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    1. I agree, Margot, Magpie Murders was very clever. I will be reading more Pierre Chambrun books myself, although I would like to find some earlier ones.

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  4. Glad you enjoyed the Magpie Murders, Tracy. I hope to read the Lethem and John Harvey books sometime.

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    1. It was good to get back to the John Harvey series, Col. I have a few more books in that series, and then a few in the Frank Elder series.

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  5. Oh my gosh, Tracy! So much to read and comment on here, and I am utterly fascinated. So much so that I feel my fingers groping for my Nook to order several of these books! Thanks so much for this post.
    I'm leaning toward The Christmas Egg and The Hunting Party at the moment. Thanks for posting. And still waving a flag, waiting for your retirement moment! Best wishes, tracy!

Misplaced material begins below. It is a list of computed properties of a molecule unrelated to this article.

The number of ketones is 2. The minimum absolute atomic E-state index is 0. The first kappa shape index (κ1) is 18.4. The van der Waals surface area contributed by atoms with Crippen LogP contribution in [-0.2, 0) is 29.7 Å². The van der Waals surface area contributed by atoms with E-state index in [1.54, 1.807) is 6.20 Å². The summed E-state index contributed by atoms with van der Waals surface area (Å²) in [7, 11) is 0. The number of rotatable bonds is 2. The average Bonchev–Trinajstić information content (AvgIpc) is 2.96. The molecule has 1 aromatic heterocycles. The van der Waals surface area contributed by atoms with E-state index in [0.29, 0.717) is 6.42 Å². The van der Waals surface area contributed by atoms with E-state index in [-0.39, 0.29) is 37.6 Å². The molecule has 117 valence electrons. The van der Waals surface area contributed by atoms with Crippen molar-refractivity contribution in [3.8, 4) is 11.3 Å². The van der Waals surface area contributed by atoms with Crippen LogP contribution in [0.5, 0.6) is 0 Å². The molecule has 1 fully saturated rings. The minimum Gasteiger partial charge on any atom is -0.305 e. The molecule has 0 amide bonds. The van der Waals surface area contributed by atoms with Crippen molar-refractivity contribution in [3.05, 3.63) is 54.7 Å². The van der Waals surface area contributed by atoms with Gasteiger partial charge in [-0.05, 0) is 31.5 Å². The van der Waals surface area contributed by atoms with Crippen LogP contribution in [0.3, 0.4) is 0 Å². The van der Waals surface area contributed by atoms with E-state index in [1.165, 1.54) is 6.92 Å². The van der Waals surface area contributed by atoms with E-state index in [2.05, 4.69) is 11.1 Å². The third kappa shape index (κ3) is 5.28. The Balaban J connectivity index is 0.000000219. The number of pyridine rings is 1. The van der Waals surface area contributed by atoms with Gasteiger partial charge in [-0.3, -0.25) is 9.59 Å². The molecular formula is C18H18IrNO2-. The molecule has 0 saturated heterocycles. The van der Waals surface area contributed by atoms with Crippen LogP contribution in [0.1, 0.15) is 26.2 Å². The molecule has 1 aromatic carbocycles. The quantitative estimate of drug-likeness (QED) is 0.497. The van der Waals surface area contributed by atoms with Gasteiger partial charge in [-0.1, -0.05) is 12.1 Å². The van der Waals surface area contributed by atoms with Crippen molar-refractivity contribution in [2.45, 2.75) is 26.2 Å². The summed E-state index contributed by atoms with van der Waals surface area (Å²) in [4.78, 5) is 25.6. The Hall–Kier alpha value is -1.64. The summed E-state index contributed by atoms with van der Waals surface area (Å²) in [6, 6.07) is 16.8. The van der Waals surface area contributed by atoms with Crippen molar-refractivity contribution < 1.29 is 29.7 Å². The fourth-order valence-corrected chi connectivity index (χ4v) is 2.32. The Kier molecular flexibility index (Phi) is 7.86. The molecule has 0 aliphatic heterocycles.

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    1. I really liked The Christmas Egg, Judith, it is not a typical vintage mystery (although I like plenty of typical mysteries too). I think you would like The Hunting Party although it certainly has its share of unsympathetic characters. I liked the ending of that one a lot.

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    2. And I forgot to say, Judith, that I have less than 3 weeks left until retirement. Although they will be extremely hectic weeks at work. I am very excited.

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  6. I was a big fan of The Magpie Murders too. It went over very well with our mystery book group. And, I love Foyle's War and rewatch the whole thing from time to time. I did like The Hunting Party, but it also annoyed me in spots. Know your retirement is coming up soon. Good luck with everything!